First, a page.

Let $\hat{\pi}_0$ and $\hat{\pi}_1$ be the first stage coefficients. That is, $\hat{D} = \hat\pi_0 + \hat\pi_1 Z$. When $Z_i D_i = Z_i$ (if $Z_i=1$ then $D_i=1$), we can show that $\hat\pi_0 + \hat\... View answer 3 votes Your model has$\beta_3 * t$, which is a linear time trend, not time dummies. If that's correct, you are controlling for only a linear trend. Because oil prices do not have a perfect linear trend, you ... View answer Accepted answer 3 votes The constant term in your final FE model has no specific meaning without further restrictions. For Stata, it is only chosen such that the (sample) mean of the estimated individual effects add up to 0. ... View answer Accepted answer 3 votes FE logit requires the idiosyncratic errors to be IID across$i$and$t$, quite a strong assumption. Also the regressors should be strictly exogenous, but it's the same for linear FE models. In your ... View answer Accepted answer 3 votes There are cases error serial correlation is a disaster. For example, if your model is$y_t = \beta_0 + \beta_1 y_{t-1} + u_t$, then serial correlation in$u_t$means correlation of$y_{t-1}$and$u_t$... View answer Accepted answer 3 votes In Alecos Papadopoulos's answer, both the conditional mean and the conditional median are linear in$X$. In the following example, the conditional mean is linear in$X$while the conditional median is ... View answer Accepted answer 3 votes If I understood you correctly,$\Lambda(x_i'\hat\beta)$, where$\Lambda(x) = e^x / (1+e^x)$. You can use predict in both R and Stata. Try in Stata: clear all *** Generate data set obs 10 set seed 1 ... View answer Accepted answer 3 votes In general, if$c_1$is endogenous, you need instruments for$c_1$as well. Example: Even when$x_1$is exogenous, if$c_1$is endogenous and$x_1$and$c_1$are correlated, then OLS (which is the IV ... View answer Accepted answer 3 votes As jmbejara says, better to be more specific, but let me guess. You have a linear model$y = \beta_0 + \beta_1 x_1 + \cdots + \beta_{10} x_{10} + u$, where$x_1, x_2, \ldots, x_{10}$are endogenous. ... View answer 2 votes The issue OP raises has always bothered me. Now I think it all depends on the purpose of the study and whether we want to control for$y_{it-1}$or not. There are examples against dynamic models. As ... View answer 2 votes Welcome. Do you mean: if$x^*_{k,it}$are the panel variables, then$x_{1,i} = \min_t x^*_{1,it}$,$x_{2,i} = \max_t x^*_{2,it}$, etc.? Usually people use averages over time or values at certain ... View answer 2 votes This is a very thoughtful question. I think it is related with (i) the purpose and (ii) the sample size. Econometrics is very often concerned with causality (rather than prediction or forecast). For ... View answer Accepted answer 2 votes Short answer: No. Your model is$Y=\alpha + \beta X + \varepsilon$. Even when$X$is exogenous, if you regress$Y$on$X$,$W_1$and$W_2$, then the OLS estimator is inconsistent (for$\beta$) unless$...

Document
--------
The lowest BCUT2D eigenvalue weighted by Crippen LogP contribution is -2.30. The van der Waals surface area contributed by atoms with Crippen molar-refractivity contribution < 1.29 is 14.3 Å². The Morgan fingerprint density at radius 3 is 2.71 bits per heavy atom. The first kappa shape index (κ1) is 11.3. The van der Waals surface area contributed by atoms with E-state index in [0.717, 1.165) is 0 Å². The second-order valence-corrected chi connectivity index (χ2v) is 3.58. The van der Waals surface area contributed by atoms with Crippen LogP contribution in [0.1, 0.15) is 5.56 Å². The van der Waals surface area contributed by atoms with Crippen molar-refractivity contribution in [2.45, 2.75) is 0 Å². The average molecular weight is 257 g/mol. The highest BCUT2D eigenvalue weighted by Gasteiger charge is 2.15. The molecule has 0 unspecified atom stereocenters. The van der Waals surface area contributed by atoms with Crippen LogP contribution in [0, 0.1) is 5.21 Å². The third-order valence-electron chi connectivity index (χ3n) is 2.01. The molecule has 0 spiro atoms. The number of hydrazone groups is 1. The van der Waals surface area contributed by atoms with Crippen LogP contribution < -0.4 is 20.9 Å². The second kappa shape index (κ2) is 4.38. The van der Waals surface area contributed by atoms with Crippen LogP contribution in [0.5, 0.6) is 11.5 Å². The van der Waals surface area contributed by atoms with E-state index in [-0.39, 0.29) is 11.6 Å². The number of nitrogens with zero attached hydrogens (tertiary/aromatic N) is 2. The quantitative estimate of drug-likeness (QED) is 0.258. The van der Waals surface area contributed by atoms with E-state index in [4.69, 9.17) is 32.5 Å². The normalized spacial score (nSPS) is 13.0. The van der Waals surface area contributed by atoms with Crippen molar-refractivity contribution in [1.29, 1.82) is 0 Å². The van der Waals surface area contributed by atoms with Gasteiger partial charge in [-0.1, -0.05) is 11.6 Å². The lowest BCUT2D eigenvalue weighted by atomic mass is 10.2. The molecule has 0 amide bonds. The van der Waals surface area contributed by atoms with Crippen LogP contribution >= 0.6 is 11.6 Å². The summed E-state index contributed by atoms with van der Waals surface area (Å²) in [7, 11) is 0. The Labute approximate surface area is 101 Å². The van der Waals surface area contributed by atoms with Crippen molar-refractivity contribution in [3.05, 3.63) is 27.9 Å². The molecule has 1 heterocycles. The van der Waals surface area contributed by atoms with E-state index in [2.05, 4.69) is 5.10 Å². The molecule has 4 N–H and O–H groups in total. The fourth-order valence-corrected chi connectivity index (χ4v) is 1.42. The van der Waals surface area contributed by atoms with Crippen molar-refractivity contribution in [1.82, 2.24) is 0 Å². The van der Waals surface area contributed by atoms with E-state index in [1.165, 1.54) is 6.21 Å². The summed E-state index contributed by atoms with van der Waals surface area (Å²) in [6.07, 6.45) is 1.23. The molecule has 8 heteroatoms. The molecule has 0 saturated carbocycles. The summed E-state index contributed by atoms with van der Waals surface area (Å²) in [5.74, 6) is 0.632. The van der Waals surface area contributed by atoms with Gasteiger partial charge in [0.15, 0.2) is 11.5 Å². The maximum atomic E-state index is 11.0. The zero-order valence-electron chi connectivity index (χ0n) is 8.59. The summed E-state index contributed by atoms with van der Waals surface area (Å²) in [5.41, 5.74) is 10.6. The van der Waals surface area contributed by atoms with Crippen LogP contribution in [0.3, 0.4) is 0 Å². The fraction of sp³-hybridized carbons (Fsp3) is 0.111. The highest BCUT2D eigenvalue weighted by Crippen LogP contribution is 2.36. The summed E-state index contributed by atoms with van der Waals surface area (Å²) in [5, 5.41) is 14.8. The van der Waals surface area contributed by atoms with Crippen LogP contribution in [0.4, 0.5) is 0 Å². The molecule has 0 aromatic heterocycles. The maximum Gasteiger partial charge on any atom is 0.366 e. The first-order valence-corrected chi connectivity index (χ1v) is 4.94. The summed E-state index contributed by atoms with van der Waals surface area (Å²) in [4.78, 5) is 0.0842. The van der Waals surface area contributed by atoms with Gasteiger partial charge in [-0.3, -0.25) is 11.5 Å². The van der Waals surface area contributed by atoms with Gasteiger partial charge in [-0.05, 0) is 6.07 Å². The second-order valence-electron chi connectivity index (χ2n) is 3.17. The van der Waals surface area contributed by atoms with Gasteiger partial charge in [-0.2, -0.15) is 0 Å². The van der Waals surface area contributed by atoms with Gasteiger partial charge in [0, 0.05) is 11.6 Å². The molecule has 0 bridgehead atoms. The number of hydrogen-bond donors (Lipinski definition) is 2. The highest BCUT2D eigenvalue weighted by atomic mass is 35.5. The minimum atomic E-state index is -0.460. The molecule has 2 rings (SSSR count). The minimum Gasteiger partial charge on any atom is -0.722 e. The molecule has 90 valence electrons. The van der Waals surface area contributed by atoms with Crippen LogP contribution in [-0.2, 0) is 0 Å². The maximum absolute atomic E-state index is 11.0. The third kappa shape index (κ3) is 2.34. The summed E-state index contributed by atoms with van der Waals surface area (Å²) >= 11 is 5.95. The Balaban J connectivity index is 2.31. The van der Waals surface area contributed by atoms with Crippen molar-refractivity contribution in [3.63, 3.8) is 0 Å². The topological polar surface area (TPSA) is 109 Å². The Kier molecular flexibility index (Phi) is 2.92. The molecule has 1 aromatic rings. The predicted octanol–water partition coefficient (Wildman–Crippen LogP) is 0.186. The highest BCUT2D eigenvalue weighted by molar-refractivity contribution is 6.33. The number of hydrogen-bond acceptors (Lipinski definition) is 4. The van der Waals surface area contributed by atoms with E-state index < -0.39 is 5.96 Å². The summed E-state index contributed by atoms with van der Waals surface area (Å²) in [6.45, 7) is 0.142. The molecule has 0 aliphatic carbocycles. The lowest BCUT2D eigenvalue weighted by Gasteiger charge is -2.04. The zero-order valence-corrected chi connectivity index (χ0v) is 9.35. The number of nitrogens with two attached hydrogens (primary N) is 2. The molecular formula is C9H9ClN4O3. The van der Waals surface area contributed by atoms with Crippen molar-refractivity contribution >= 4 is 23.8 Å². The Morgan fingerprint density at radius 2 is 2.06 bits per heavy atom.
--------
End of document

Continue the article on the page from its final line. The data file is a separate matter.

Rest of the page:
Yes, $IM$ increases in the equilibrium, but, no, $IM$ cannot increase more than $X$ does. Logical explanation: "$\Delta X < \Delta IM$ in the equilibrium" means that $A$'s GNP decreases. When GNP ...